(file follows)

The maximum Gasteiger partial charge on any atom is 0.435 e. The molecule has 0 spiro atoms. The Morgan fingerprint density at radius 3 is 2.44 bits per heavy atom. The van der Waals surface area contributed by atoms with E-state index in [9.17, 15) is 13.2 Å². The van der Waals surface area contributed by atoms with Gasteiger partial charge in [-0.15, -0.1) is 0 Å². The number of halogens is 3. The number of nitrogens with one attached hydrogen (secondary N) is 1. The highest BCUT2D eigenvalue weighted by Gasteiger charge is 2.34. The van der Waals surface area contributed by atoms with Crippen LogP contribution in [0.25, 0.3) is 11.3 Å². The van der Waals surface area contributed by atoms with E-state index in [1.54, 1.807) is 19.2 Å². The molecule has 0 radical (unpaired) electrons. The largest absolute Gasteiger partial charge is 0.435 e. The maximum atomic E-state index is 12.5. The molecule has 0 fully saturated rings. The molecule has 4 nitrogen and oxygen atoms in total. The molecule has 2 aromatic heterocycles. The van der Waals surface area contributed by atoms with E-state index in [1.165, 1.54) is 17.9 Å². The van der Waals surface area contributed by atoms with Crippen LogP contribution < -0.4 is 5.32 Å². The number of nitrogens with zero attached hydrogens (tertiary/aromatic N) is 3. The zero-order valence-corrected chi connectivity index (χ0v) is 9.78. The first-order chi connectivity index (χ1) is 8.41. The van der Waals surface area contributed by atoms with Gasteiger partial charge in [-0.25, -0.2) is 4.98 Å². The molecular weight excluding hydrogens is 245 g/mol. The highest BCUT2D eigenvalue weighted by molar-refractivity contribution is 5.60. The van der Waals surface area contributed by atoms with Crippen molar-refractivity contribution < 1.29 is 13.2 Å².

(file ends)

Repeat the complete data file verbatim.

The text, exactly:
The maximum Gasteiger partial charge on any atom is 0.435 e. The molecule has 0 spiro atoms. The Morgan fingerprint density at radius 3 is 2.44 bits per heavy atom. The van der Waals surface area contributed by atoms with E-state index in [9.17, 15) is 13.2 Å². The van der Waals surface area contributed by atoms with Gasteiger partial charge in [-0.15, -0.1) is 0 Å². The number of halogens is 3. The number of nitrogens with one attached hydrogen (secondary N) is 1. The highest BCUT2D eigenvalue weighted by Gasteiger charge is 2.34. The van der Waals surface area contributed by atoms with Crippen LogP contribution in [0.25, 0.3) is 11.3 Å². The van der Waals surface area contributed by atoms with E-state index in [1.54, 1.807) is 19.2 Å². The molecule has 0 radical (unpaired) electrons. The largest absolute Gasteiger partial charge is 0.435 e. The maximum atomic E-state index is 12.5. The molecule has 0 fully saturated rings. The molecule has 4 nitrogen and oxygen atoms in total. The molecule has 2 aromatic heterocycles. The van der Waals surface area contributed by atoms with E-state index in [1.165, 1.54) is 17.9 Å². The van der Waals surface area contributed by atoms with Crippen LogP contribution < -0.4 is 5.32 Å². The number of nitrogens with zero attached hydrogens (tertiary/aromatic N) is 3. The zero-order valence-corrected chi connectivity index (χ0v) is 9.78. The first-order chi connectivity index (χ1) is 8.41. The van der Waals surface area contributed by atoms with Gasteiger partial charge in [-0.25, -0.2) is 4.98 Å². The molecular weight excluding hydrogens is 245 g/mol. The highest BCUT2D eigenvalue weighted by molar-refractivity contribution is 5.60. The van der Waals surface area contributed by atoms with Crippen molar-refractivity contribution < 1.29 is 13.2 Å².